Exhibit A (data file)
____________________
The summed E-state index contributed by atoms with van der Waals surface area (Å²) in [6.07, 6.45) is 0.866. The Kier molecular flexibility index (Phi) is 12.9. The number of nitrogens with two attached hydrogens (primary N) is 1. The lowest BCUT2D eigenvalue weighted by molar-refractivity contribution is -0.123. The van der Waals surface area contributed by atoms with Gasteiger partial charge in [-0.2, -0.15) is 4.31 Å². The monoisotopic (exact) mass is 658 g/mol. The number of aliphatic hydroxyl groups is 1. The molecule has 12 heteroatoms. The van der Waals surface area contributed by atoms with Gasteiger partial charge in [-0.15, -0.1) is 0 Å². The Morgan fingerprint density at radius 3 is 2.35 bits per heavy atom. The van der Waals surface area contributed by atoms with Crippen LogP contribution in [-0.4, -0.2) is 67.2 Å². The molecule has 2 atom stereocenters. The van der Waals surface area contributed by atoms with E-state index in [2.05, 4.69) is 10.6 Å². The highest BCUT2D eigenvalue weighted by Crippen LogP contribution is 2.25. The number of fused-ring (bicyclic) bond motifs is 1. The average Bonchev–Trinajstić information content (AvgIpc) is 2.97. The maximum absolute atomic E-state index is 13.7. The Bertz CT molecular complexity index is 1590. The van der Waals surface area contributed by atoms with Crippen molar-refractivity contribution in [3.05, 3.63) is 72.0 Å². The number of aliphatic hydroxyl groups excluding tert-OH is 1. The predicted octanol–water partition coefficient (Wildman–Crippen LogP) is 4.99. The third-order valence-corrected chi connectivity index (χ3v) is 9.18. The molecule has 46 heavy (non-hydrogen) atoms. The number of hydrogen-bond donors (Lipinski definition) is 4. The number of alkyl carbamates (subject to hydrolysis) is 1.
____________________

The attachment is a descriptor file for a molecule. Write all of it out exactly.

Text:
The summed E-state index contributed by atoms with van der Waals surface area (Å²) in [6.07, 6.45) is 0.866. The Kier molecular flexibility index (Phi) is 12.9. The number of nitrogens with two attached hydrogens (primary N) is 1. The lowest BCUT2D eigenvalue weighted by molar-refractivity contribution is -0.123. The van der Waals surface area contributed by atoms with Gasteiger partial charge in [-0.2, -0.15) is 4.31 Å². The monoisotopic (exact) mass is 658 g/mol. The number of aliphatic hydroxyl groups is 1. The molecule has 12 heteroatoms. The van der Waals surface area contributed by atoms with Gasteiger partial charge in [-0.15, -0.1) is 0 Å². The Morgan fingerprint density at radius 3 is 2.35 bits per heavy atom. The van der Waals surface area contributed by atoms with Crippen LogP contribution in [-0.4, -0.2) is 67.2 Å². The molecule has 2 atom stereocenters. The van der Waals surface area contributed by atoms with E-state index in [2.05, 4.69) is 10.6 Å². The highest BCUT2D eigenvalue weighted by Crippen LogP contribution is 2.25. The number of fused-ring (bicyclic) bond motifs is 1. The average Bonchev–Trinajstić information content (AvgIpc) is 2.97. The maximum absolute atomic E-state index is 13.7. The Bertz CT molecular complexity index is 1590. The van der Waals surface area contributed by atoms with Crippen molar-refractivity contribution in [3.05, 3.63) is 72.0 Å². The number of aliphatic hydroxyl groups excluding tert-OH is 1. The predicted octanol–water partition coefficient (Wildman–Crippen LogP) is 4.99. The third-order valence-corrected chi connectivity index (χ3v) is 9.18. The molecule has 46 heavy (non-hydrogen) atoms. The number of hydrogen-bond donors (Lipinski definition) is 4. The number of alkyl carbamates (subject to hydrolysis) is 1.